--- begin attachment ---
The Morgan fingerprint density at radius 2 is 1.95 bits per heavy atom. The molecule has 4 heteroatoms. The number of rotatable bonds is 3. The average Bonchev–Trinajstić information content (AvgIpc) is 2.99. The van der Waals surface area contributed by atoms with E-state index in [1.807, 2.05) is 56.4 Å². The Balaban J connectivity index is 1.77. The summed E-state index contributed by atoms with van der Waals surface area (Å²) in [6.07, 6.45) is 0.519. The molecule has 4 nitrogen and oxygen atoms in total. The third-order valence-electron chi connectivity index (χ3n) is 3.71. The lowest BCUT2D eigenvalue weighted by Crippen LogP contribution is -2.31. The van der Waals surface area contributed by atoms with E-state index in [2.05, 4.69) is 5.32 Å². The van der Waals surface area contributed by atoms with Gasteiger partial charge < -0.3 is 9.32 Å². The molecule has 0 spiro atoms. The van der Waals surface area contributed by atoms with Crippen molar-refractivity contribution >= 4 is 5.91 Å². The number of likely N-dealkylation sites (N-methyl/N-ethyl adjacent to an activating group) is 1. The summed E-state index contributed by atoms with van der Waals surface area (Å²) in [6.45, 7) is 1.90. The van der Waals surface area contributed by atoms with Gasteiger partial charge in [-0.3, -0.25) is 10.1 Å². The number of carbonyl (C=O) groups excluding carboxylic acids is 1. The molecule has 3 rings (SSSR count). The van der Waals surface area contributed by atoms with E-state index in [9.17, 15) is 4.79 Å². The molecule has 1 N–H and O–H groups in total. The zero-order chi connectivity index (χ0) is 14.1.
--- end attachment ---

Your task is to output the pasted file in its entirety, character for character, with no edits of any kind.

The Morgan fingerprint density at radius 2 is 1.95 bits per heavy atom. The molecule has 4 heteroatoms. The number of rotatable bonds is 3. The average Bonchev–Trinajstić information content (AvgIpc) is 2.99. The van der Waals surface area contributed by atoms with E-state index in [1.807, 2.05) is 56.4 Å². The Balaban J connectivity index is 1.77. The summed E-state index contributed by atoms with van der Waals surface area (Å²) in [6.07, 6.45) is 0.519. The molecule has 4 nitrogen and oxygen atoms in total. The third-order valence-electron chi connectivity index (χ3n) is 3.71. The lowest BCUT2D eigenvalue weighted by Crippen LogP contribution is -2.31. The van der Waals surface area contributed by atoms with E-state index in [2.05, 4.69) is 5.32 Å². The van der Waals surface area contributed by atoms with Gasteiger partial charge < -0.3 is 9.32 Å². The molecule has 0 spiro atoms. The van der Waals surface area contributed by atoms with Crippen molar-refractivity contribution >= 4 is 5.91 Å². The number of likely N-dealkylation sites (N-methyl/N-ethyl adjacent to an activating group) is 1. The summed E-state index contributed by atoms with van der Waals surface area (Å²) in [6.45, 7) is 1.90. The van der Waals surface area contributed by atoms with Gasteiger partial charge in [-0.3, -0.25) is 10.1 Å². The number of carbonyl (C=O) groups excluding carboxylic acids is 1. The molecule has 3 rings (SSSR count). The van der Waals surface area contributed by atoms with E-state index in [9.17, 15) is 4.79 Å². The molecule has 1 N–H and O–H groups in total. The zero-order chi connectivity index (χ0) is 14.1.